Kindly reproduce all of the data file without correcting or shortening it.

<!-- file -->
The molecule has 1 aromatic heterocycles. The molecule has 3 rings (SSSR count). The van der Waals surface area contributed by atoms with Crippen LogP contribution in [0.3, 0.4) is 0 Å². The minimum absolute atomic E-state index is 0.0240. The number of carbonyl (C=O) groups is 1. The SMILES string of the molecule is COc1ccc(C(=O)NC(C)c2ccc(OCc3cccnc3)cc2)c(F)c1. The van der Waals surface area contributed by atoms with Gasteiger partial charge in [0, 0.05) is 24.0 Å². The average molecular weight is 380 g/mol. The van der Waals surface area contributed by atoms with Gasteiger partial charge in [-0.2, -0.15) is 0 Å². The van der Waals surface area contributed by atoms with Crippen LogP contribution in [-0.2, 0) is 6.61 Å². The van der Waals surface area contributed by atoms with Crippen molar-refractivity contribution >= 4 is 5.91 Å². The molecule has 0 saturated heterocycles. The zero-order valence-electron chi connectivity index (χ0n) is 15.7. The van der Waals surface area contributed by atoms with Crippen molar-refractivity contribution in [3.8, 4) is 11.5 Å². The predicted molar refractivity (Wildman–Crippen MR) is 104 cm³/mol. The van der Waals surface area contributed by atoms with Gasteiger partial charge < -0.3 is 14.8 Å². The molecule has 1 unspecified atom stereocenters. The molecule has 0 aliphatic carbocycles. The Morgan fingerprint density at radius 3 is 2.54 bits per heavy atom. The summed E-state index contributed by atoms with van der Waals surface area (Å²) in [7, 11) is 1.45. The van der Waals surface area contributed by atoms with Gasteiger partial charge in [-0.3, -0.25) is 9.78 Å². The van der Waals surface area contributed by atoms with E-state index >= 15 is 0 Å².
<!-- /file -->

The molecule has 1 aromatic heterocycles. The molecule has 3 rings (SSSR count). The van der Waals surface area contributed by atoms with Crippen LogP contribution in [0.3, 0.4) is 0 Å². The minimum absolute atomic E-state index is 0.0240. The number of carbonyl (C=O) groups is 1. The SMILES string of the molecule is COc1ccc(C(=O)NC(C)c2ccc(OCc3cccnc3)cc2)c(F)c1. The van der Waals surface area contributed by atoms with Gasteiger partial charge in [0, 0.05) is 24.0 Å². The average molecular weight is 380 g/mol. The van der Waals surface area contributed by atoms with Gasteiger partial charge in [-0.2, -0.15) is 0 Å². The van der Waals surface area contributed by atoms with Crippen LogP contribution in [-0.2, 0) is 6.61 Å². The van der Waals surface area contributed by atoms with Crippen molar-refractivity contribution >= 4 is 5.91 Å². The molecule has 0 saturated heterocycles. The zero-order valence-electron chi connectivity index (χ0n) is 15.7. The van der Waals surface area contributed by atoms with Crippen molar-refractivity contribution in [3.8, 4) is 11.5 Å². The predicted molar refractivity (Wildman–Crippen MR) is 104 cm³/mol. The van der Waals surface area contributed by atoms with Gasteiger partial charge < -0.3 is 14.8 Å². The molecule has 1 unspecified atom stereocenters. The molecule has 0 aliphatic carbocycles. The Morgan fingerprint density at radius 3 is 2.54 bits per heavy atom. The summed E-state index contributed by atoms with van der Waals surface area (Å²) in [7, 11) is 1.45. The van der Waals surface area contributed by atoms with Gasteiger partial charge in [-0.3, -0.25) is 9.78 Å². The van der Waals surface area contributed by atoms with E-state index >= 15 is 0 Å².